Standardized Training: We direct the Department of Defense Office for Diversity, Equity, and Inclusion, in consultation with the Defense Equal Opportunity Management Institute, to develop standardized training related to racial bias, to include unconscious or implicit bias which will be disseminated amongst offices of Diversity, Equity, and Inclusion within the United States Armed Forces.

Combatting Extremism within the Ranks: Domestic violent extremism, including white supremacist ideology, challenges core principles of our democracy and demands policies that protect public safety while promoting our values and respecting our laws. To that end, we direct all Department of Defense and U.S. Military investigatory units to create task forces within their counterintelligence sections, for the purpose of identifying, locating, and prosecuting service members who pose a threat of domestic violent extremism. This includes the Defense Criminal Investigative Service, Air Force Office of Special Investigations, Army Counterintelligence, Army Criminal Investigation Command, Marine Corps Criminal Investigation Division, Coast Guard Investigative Service, and Navy Criminal Investigative Service.

Such an NSS would provide a framework to confront racial bias in the U.S. Armed Forces within the NDS and the National Military Strategy (NMS), neither of which directly address the topic. Whereas laudable efforts have been made at the tactical and organization level, efforts among the branches have been uneven and uncoordinated. A clear strategic commitment will ensure coherence in the U.S. Armed Forces' approach to addressing racial bias and its DEI efforts.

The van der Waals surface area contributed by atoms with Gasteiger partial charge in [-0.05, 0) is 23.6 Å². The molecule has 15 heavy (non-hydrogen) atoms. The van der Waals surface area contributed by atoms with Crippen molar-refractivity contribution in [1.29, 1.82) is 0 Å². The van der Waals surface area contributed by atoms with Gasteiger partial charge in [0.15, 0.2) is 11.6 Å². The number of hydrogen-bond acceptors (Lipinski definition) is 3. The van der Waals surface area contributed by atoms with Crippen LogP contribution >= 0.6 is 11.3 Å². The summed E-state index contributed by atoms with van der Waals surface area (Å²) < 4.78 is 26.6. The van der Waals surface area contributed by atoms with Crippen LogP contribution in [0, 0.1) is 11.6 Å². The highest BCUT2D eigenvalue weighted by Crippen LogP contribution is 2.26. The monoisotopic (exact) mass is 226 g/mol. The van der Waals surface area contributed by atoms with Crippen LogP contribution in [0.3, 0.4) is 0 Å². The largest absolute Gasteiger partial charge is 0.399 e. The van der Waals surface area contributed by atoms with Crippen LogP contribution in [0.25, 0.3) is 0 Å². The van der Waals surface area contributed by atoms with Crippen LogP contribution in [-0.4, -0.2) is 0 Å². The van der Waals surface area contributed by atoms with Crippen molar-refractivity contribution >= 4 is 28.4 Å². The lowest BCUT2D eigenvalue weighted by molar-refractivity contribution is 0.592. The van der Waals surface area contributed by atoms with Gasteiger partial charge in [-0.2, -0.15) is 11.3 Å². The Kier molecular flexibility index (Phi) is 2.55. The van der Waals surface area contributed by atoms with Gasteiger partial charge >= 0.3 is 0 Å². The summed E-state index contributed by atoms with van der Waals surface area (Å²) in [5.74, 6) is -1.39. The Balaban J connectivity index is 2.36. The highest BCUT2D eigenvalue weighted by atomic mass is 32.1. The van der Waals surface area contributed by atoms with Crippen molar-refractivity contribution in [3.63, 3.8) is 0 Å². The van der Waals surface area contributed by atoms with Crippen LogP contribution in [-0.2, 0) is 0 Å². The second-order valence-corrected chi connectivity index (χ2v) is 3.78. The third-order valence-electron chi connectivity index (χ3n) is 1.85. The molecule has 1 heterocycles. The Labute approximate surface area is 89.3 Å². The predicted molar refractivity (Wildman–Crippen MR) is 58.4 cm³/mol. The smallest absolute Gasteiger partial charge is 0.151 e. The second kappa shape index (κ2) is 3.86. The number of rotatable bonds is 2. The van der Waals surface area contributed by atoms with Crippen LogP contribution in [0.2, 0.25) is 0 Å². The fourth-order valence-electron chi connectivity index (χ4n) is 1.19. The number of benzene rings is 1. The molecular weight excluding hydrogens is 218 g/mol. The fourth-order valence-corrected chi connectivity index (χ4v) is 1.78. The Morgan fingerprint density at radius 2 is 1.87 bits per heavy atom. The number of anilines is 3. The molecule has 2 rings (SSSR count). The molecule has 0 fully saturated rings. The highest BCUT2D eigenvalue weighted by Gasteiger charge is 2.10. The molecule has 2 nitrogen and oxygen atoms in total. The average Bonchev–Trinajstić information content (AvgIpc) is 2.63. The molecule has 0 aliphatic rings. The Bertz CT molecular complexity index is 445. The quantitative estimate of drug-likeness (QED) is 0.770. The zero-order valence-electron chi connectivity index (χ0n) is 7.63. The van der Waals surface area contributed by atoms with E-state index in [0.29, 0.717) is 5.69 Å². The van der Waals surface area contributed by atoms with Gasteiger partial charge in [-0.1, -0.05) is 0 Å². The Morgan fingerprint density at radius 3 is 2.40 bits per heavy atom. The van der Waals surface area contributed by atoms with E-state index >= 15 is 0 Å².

The Era of Renewed Great Power Competition will be defined by challenges to U.S. military advantage, renewed ideological competition, and rapid technological advancements. Racial bias in the U.S. Armed Forces poses a key threat to these features of our contemporary security environment.

Specifically, various permutations of racial bias, both explicit and implicit manifested at the individual, micro-level as well as the organizational, macro-level, pose threats to U.S. national security. First, racism (i.e., micro-level, explicit bias) undermines U.S. military dominance by weakening good order and discipline and may serve to radicalize service members towards extremism and supremacy. Second, systemic racism and racialdisparity (i.e., macro-level, implicit bias) challenge U.S. soft power projection and the ability to rebuff propaganda efforts from illiberal ideological competitors. Third, all forms of racial bias, both explicit and implicit at individual and organizational levels, disadvantages DEI efforts by the U.S. Armed Forces, a necessity to harness rapid technological changes across MDOs.

We should laud the tactical and organizational efforts by the DoD to combat racial bias. However, the U.S. has failed to confront the wrought issue of racial bias at the national security strategic level. Acknowledging the threat of racial bias and incorporating DEI commitments specifically within the NSS is necessary to ensure a coherent strategy and provide DoD leaders with institutional backing to confront racial bias within the U.S. Armed Forces.

Captain, Assistant Staff Judge Advocate, 316th Wing, United States Air Force. B.A. 2012, Northwestern University; MSc 2014, London School of Economics; J.D. 2017, Georgetown University Law Center.